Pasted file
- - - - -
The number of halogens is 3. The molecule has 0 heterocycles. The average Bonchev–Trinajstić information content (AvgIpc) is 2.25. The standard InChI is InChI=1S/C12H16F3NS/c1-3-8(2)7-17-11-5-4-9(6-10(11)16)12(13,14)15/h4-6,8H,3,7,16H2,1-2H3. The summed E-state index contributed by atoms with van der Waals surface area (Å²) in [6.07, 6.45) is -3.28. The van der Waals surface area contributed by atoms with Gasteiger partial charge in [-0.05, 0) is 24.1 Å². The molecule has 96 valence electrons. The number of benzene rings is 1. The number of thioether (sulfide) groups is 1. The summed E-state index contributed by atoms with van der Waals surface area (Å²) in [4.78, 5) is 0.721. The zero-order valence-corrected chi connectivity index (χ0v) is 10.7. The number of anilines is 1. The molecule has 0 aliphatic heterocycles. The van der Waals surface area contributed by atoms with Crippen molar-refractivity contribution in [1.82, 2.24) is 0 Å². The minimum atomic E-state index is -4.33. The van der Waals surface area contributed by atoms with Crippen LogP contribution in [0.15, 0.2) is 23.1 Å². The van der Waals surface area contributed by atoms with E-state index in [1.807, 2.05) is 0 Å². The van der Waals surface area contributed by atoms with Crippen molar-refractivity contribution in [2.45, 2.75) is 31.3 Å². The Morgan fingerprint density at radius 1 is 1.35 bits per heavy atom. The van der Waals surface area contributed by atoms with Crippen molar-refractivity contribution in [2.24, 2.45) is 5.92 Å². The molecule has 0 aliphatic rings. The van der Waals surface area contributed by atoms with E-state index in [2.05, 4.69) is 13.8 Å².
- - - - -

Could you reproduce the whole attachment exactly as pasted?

The number of halogens is 3. The molecule has 0 heterocycles. The average Bonchev–Trinajstić information content (AvgIpc) is 2.25. The standard InChI is InChI=1S/C12H16F3NS/c1-3-8(2)7-17-11-5-4-9(6-10(11)16)12(13,14)15/h4-6,8H,3,7,16H2,1-2H3. The summed E-state index contributed by atoms with van der Waals surface area (Å²) in [6.07, 6.45) is -3.28. The van der Waals surface area contributed by atoms with Gasteiger partial charge in [-0.05, 0) is 24.1 Å². The molecule has 96 valence electrons. The number of benzene rings is 1. The number of thioether (sulfide) groups is 1. The summed E-state index contributed by atoms with van der Waals surface area (Å²) in [4.78, 5) is 0.721. The zero-order valence-corrected chi connectivity index (χ0v) is 10.7. The number of anilines is 1. The molecule has 0 aliphatic heterocycles. The van der Waals surface area contributed by atoms with Crippen molar-refractivity contribution in [1.82, 2.24) is 0 Å². The minimum atomic E-state index is -4.33. The van der Waals surface area contributed by atoms with Crippen LogP contribution in [0.15, 0.2) is 23.1 Å². The van der Waals surface area contributed by atoms with E-state index in [1.807, 2.05) is 0 Å². The van der Waals surface area contributed by atoms with Crippen molar-refractivity contribution in [2.45, 2.75) is 31.3 Å². The Morgan fingerprint density at radius 1 is 1.35 bits per heavy atom. The van der Waals surface area contributed by atoms with Crippen molar-refractivity contribution in [2.24, 2.45) is 5.92 Å². The molecule has 0 aliphatic rings. The van der Waals surface area contributed by atoms with E-state index in [2.05, 4.69) is 13.8 Å².